The World Wide Web

John O’Gorman

12 December 2010

1 Intro

This document tries to explain a little of the history of the development of the World Wide Web on the internet in the 1980s. It is a rewrite of a document which was lost in a computer crash (Real Programmers do not take backups).
The Internet can work using just the IP (Internet Protocol) addresses of each host machine. The web on the other hand relies on easily recognised names such as or rather than IP number sequences. To use this we need something analogous to a phone book. In the beginning the phone book was implemented as a file /etc/hosts. But the growth of the internet soon made this impractical. There are now billions of hosts each with a unique IP address. No practical file (or real life phone book) could hold all this. The solution is a distributed Domain Name System (DNS).


The first Unix implementation of DNS lookups was the Berkeley Internet Name Domain (BIND) implemented in 1984 by 4 students of UCB (University of California Berkeley). Since 1985 Paul Vixie has been responsible for maintaining BIND. BIND is freely available and comes with all flavours of Unix including Linux and Mac OS-X.

2.1 dig

To get an idea of how BIND is structured, run the command dig (Domain Information Grope).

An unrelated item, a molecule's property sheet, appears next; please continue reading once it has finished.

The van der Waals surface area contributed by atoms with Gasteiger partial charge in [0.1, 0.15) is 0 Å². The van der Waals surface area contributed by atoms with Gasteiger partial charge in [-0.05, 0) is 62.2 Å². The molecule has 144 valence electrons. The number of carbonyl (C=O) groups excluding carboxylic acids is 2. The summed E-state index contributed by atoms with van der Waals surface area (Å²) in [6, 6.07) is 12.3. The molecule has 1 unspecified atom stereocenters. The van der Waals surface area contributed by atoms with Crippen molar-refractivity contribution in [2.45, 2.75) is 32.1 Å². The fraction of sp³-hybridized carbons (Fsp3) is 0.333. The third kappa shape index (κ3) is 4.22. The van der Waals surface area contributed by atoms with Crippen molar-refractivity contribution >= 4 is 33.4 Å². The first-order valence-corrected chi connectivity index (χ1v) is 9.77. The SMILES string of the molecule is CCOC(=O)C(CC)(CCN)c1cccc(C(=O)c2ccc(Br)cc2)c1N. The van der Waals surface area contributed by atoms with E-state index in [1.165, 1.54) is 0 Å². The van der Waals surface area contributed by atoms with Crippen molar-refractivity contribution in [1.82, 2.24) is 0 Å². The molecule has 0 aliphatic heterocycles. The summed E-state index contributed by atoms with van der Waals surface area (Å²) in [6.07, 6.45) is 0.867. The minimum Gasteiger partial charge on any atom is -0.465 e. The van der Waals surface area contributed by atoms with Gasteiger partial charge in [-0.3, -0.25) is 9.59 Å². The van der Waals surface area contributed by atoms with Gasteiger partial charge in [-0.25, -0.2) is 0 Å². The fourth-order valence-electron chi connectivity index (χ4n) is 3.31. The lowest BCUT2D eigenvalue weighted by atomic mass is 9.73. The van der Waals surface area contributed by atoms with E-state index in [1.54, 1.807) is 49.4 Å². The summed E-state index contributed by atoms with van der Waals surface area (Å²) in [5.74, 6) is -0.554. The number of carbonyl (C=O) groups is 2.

The output is something like this:
; <<>> DiG 9.8.3-P1 <<>>
;; global options: +cmd
;; Got answer:
;; ->>HEADER<<- opcode: QUERY, status: NOERROR, id: 61583
;; flags: qr rd ra; QUERY: 1, ANSWER: 13, AUTHORITY: 0, ADDITIONAL: 0
;.				IN	NS
.			3062	IN	NS
.			3062	IN	NS
.			3062	IN	NS
.			3062	IN	NS
.			3062	IN	NS
.			3062	IN	NS
.			3062	IN	NS
.			3062	IN	NS
.			3062	IN	NS
.			3062	IN	NS
.			3062	IN	NS
.			3062	IN	NS
.			3062	IN	NS
;; Query time: 5 msec
;; WHEN: Sat Apr 29 14:14:33 2017
;; MSG SIZE  rcvd: 228
The above lists the 13 root name servers: a to m. The last dot is the root node of the domain name tree.
Try the command: dig
; <<>> DiG 9.8.3-P1 <<>>
;; global options: +cmd
;; Got answer:
;; ->>HEADER<<- opcode: QUERY, status: NOERROR, id: 32121
;; flags: qr rd ra; QUERY: 1, ANSWER: 0, AUTHORITY: 1, ADDITIONAL: 0
;				IN	A
;; AUTHORITY SECTION:			2080	IN	SOA 2017042956 900 300 604800 3600
;; Query time: 11 msec
;; WHEN: Sat Apr 29 14:33:11 2017
;; MSG SIZE  rcvd: 85
Now try the command: dig
; <<>> DiG 9.8.3-P1 <<>>
;; global options: +cmd
;; Got answer:
;; ->>HEADER<<- opcode: QUERY, status: NOERROR, id: 3552
;; flags: qr rd ra; QUERY: 1, ANSWER: 1, AUTHORITY: 7, ADDITIONAL: 14
;			IN	A
nz.			119265	IN	NS
nz.			119265	IN	NS
nz.			119265	IN	NS
nz.			119265	IN	NS
nz.			119265	IN	NS
nz.			119265	IN	NS